HomeWinBuzzer NewsMicrosoft Issues Windows 2022 Update Block Because of Audio Issues

Microsoft Issues Windows 2022 Update Block Because of Audio Issues

Microsoft is putting a block on the Windows 2022 Update for users who have recorded with the Xbox Game Bar.


Even though 2022 Update has been in the wild for over a month, there are still bugs happening to the latest full version of Windows. has already issued several update holds for varying issues. Now, the company says it is implementing another block, this time because of an audio problem on the OS.

On the official Windows Health Dashboard, Microsoft confirms that there is a problem with audio clips from . Specifically, the audio is not syncing properly to the video clip. This seems to happen most when using the “Record last 30 seconds” feature but also happens in a normal recording.

Microsoft says it is now issuing a block for any users who have used the capture feature in Xbox Game Bar. That means those users cannot upgrade to Windows 11 2022 Update until there is a permanent fix.

“To safeguard your upgrade experience, we have applied a compatibility hold on devices which have previously used the capture feature in the Xbox Game Bar app from being offered or installing Windows 11, version 22H2.”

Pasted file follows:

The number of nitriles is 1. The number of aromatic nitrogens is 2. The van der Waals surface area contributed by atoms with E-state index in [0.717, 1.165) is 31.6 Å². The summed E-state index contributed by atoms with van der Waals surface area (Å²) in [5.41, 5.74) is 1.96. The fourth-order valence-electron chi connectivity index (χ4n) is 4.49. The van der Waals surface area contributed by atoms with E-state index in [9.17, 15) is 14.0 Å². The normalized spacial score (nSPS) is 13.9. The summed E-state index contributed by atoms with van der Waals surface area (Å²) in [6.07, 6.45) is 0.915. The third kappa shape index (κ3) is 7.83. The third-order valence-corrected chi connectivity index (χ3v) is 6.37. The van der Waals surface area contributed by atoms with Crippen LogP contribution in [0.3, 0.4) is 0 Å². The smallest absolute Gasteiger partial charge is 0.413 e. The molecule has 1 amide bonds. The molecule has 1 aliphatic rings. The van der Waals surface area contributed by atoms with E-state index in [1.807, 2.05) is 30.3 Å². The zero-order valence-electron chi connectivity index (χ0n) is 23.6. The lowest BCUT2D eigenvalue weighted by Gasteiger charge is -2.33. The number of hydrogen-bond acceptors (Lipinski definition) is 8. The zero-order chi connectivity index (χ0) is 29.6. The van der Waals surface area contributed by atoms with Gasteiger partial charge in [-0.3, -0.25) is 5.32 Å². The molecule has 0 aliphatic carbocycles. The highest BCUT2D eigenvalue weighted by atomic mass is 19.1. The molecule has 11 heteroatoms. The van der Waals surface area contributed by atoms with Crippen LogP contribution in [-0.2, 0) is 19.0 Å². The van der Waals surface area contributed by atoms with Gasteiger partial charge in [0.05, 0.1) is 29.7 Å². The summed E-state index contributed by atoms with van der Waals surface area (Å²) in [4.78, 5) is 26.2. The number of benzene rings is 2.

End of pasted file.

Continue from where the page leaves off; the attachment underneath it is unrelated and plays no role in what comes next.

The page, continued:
Users who already have updated can either roll back or fix the issue by downloading KB5018496. That optional cumulative update is available for Windows 2022 Update now. Microsoft says it will arrive for all users by the end of the month, which will then allow the block to be removed.

“The safeguard hold is estimated to be removed in mid-November 2022. Note: We recommend that you do not attempt to manually upgrade using the Update now button or the Media Creation Tool until this issue has been resolved and the safeguard removed.”

Tip of the day: For the most part, are stable, but they can still be still thrown out of whack by updates or configuration issues. Many boot their PC to find their Microsoft Store isn't working or their Windows apps aren't opening. Luckily Windows 11 and Windows 10 have an automatic repair feature for apps that can resolve such issues.

Luke Jones
Luke Jones
Luke has been writing about all things tech for more than five years. He is following Microsoft closely to bring you the latest news about Windows, Office, Azure, Skype, HoloLens and all the rest of their products.

Recent News